by Theresa Gottschall
Note: This piece originally appeared in the Many Peaces Magazine and has been cross-posted with permission.
Who am I (to write about healing if I myself am not healed yet)? – This question has accompanied me since I decided to engage with the significance of rhythm in healing processes within the frame of my master thesis. Ultimately, I realized that I wanted to dedicate my research to this topic precisely because of my personal process, which has been characterized by a constant back and forth between my desire to heal and my resistance to let go of my well-known suffering. Wolfgang Dietrich mentioned this expression during his introductory lecture of my first term and it has remained present in me since then.
My well-known suffering is mainly connected to the fact that I have been struggling with an eating disorder for the last thirteen years. In simple words, this means that I became accustomed to regulating every sensation I have with food. The scope of my eating behavior ranges from starving to overeating, but my principal disorder is classified as bulimia, primarily characterized by binge eating and vomiting. In this context, I am dependent on a system of extremely restricting and irrational rules and thoughts that accompany me each and every day. These highly addictive ‘coping strategies’ have been my way of dealing with feelings and difficulties in daily life, and relearning to express them differently is one of my biggest challenges.
Although my personal struggle is certainly not an aspect of my life I am particularly proud of, I have developed a considerable openness with regards to this topic for several reasons. Besides others, I came to realize that authenticity also means to me to confront myself and others with my shadows. Most importantly, I am tired of hiding an aspect that has had a deep impact on factors like my self-perception and self-esteem, the way I treat myself and others, and my social life. This article, however, is not about eating disorders, although I could easily write a book about this subject. Rather, I want to reflect on a question that popped up in the frame of Wolfgang Dietrich’s introductory lecture and has become something I frequently chew on without finding a definite answer.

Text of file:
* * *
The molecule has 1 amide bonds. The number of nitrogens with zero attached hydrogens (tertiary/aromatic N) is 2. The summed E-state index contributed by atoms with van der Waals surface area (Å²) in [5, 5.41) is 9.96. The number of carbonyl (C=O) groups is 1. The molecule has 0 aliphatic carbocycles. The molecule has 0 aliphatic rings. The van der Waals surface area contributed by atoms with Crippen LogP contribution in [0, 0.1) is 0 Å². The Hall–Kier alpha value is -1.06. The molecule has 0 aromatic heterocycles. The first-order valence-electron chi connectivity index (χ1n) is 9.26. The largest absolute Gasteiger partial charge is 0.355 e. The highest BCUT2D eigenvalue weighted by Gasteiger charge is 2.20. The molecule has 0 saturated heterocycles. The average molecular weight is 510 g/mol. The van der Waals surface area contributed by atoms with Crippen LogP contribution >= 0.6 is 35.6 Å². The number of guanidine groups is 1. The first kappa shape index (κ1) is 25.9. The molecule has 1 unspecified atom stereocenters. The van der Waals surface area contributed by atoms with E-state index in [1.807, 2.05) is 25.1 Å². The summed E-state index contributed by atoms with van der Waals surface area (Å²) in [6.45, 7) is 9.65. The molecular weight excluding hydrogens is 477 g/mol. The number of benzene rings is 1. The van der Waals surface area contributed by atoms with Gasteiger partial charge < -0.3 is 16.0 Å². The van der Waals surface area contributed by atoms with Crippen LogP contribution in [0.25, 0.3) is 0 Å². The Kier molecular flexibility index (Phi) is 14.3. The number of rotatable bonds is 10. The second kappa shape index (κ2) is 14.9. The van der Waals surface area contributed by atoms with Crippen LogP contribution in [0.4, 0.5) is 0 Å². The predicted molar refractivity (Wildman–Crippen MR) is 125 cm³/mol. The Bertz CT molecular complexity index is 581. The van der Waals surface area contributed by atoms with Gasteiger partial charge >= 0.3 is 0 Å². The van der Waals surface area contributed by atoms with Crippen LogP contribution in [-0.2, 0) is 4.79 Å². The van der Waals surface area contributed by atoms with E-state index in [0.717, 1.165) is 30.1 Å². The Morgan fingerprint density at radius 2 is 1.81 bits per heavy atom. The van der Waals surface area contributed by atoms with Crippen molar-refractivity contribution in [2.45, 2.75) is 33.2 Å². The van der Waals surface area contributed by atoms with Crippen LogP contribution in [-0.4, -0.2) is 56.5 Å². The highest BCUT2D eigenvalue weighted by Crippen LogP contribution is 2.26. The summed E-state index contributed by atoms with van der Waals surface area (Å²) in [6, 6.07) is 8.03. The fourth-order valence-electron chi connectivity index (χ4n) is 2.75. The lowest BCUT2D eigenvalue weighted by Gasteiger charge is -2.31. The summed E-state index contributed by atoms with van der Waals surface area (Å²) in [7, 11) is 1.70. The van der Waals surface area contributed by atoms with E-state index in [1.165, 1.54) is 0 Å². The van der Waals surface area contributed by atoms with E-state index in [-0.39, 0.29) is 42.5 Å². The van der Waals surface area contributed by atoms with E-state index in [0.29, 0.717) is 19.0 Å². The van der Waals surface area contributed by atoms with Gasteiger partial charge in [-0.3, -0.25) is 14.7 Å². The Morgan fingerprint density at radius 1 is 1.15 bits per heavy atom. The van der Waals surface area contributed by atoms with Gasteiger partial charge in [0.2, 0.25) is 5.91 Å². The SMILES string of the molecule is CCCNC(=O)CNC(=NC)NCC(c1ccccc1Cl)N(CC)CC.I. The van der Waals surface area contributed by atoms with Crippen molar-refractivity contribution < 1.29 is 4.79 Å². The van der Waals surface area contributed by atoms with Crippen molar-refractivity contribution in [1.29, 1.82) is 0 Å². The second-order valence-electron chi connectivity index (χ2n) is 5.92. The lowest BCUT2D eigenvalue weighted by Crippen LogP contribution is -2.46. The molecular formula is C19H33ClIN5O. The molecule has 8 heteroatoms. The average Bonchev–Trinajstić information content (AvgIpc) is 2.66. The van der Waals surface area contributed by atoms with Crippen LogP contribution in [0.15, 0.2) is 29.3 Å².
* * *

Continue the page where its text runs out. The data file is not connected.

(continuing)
Do I prefer my well-known suffering (over the risk of transformation)?
I continue to feel stuck in this struggle between the wish to heal and the inability to do so, between the desire to let go of certain behavior patterns that do not serve me anymore and the need to hold on to them. There are periods in my life where I can hardly remember anything which is not connected to my well-known suffering. After so many years, I do not see any sense in sticking to it anymore. Stop. Is this the absolute truth? In the first place, there is of course no such thing as an absolute truth. Although I perceive my behavior patterns as mainly hampering and restricting, a part of me actually does not want to let go, resists to transform. My well-known suffering has also become my comfort zone, which I do not necessarily like but I know how it ‘works’. In a way, it is a seemingly safe space wherein I know every corner.
I came to realize that authenticity also means to me to confront myself and others with my shadows.
I cannot grasp the particular reasons for my resistance to let go, but I believe that it is connected to a lot of fear. Maybe I am scared of the unknown – a lot of space has been occupied by my behavior patterns and the circle of thoughts linked to them. In my perception, the process of letting go of my supposed comfort zone is also connected to the transformation of this occupied space. This involves potential for something new, which might be more fulfilling than my well-known suffering. Still, at this point, it remains unknown. And this is scary.